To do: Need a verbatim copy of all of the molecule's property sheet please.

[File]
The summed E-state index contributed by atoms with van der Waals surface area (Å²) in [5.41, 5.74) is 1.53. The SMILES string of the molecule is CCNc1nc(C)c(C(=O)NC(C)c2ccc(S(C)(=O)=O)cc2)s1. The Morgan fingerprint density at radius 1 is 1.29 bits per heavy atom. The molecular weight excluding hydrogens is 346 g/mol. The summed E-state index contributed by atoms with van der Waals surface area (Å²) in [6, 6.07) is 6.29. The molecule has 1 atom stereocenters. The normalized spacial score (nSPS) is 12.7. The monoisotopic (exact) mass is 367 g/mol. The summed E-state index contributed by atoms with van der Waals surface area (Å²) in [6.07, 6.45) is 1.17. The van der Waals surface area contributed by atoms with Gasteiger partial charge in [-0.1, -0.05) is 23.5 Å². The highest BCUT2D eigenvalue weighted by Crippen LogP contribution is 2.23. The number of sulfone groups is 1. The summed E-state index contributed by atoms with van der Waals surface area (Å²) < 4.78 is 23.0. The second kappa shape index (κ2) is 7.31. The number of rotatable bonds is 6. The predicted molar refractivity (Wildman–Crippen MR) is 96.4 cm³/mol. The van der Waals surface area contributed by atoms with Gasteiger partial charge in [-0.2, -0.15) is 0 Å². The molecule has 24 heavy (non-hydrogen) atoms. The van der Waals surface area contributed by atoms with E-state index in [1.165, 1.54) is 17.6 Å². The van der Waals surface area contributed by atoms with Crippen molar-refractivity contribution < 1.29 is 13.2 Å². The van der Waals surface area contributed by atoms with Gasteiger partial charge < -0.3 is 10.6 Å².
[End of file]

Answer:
The summed E-state index contributed by atoms with van der Waals surface area (Å²) in [5.41, 5.74) is 1.53. The SMILES string of the molecule is CCNc1nc(C)c(C(=O)NC(C)c2ccc(S(C)(=O)=O)cc2)s1. The Morgan fingerprint density at radius 1 is 1.29 bits per heavy atom. The molecular weight excluding hydrogens is 346 g/mol. The summed E-state index contributed by atoms with van der Waals surface area (Å²) in [6, 6.07) is 6.29. The molecule has 1 atom stereocenters. The normalized spacial score (nSPS) is 12.7. The monoisotopic (exact) mass is 367 g/mol. The summed E-state index contributed by atoms with van der Waals surface area (Å²) in [6.07, 6.45) is 1.17. The van der Waals surface area contributed by atoms with Gasteiger partial charge in [-0.1, -0.05) is 23.5 Å². The highest BCUT2D eigenvalue weighted by Crippen LogP contribution is 2.23. The number of sulfone groups is 1. The summed E-state index contributed by atoms with van der Waals surface area (Å²) < 4.78 is 23.0. The second kappa shape index (κ2) is 7.31. The number of rotatable bonds is 6. The predicted molar refractivity (Wildman–Crippen MR) is 96.4 cm³/mol. The van der Waals surface area contributed by atoms with Gasteiger partial charge in [-0.2, -0.15) is 0 Å². The molecule has 24 heavy (non-hydrogen) atoms. The van der Waals surface area contributed by atoms with E-state index in [1.165, 1.54) is 17.6 Å². The van der Waals surface area contributed by atoms with Crippen molar-refractivity contribution < 1.29 is 13.2 Å². The van der Waals surface area contributed by atoms with Gasteiger partial charge < -0.3 is 10.6 Å².